What goes in to accessioning an artifact into the collection?
When a potential artifact donor walks through our doors there are many decisions to be made about their gift. The first question, of course, is what do you have and why does it belong at the ACM? Our collection contains items from all facets of life, each representing our local, state, and in some cases national history. With limited display and storage space, we are forced to only accept items which help us tell the stories of our county and state.
Speaking of storage, how big is this item? Sometimes an item is so large that we simply cannot accept it. But don’t think size will always keep us from taking an artifact. For instance, we currently have a 1930’s cotton gin on display which stands over 9 feet tall, a fully restored one-horse Ames buggy, and an 8 foot long field kitchen from the First World War! Each decision must be specific to the donation and to the story we plan to tell with it.
Finally, we must consider the condition of the artifact. Say that a book comes in which has suffered flood damage. It can no longer be read, can barely be opened, and its binding is in shambles. This book would be impossible to save and, therefore, an irresponsible accession. The same would go for a leather briefcase showing severe red rot, or a decaying piece of furniture that may be harboring insects. If our staff is unable to properly treat an object or if it puts other pieces of our collection at risk, we would be forced to turn it away.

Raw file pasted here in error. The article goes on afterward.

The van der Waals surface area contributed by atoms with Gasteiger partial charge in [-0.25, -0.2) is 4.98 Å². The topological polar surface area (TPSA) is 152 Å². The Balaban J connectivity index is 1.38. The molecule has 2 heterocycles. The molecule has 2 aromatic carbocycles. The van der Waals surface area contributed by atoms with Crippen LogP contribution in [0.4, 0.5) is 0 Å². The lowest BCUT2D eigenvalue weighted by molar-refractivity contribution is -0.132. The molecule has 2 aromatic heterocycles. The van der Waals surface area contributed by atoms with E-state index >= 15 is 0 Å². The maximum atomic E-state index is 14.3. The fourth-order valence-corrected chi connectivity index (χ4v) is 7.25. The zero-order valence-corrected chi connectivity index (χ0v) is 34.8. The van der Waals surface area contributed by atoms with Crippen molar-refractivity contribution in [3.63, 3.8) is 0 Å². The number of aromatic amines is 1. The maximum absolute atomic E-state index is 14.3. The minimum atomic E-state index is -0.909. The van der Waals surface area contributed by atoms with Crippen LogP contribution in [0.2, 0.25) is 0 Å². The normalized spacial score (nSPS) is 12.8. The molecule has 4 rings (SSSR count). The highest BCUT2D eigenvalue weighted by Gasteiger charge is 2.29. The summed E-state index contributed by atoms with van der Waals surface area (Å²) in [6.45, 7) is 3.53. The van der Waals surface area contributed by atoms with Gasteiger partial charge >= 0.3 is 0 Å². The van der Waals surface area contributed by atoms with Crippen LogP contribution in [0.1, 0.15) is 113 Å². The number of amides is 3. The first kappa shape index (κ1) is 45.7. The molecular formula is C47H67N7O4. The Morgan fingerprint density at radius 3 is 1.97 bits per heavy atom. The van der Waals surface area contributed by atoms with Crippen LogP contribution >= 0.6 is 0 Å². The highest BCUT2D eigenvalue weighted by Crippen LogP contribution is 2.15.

All this said, literally anything can serve an important historical purpose. Household objects that were so often thrown away now find themselves in this museum, exhibiting aspects of home life, agriculture, education, commerce, and more! So never think that what you have is useless or insignificant. Who knows when we may have that exhibit on turn-of-the-century shoelaces? You mean you didn’t know that?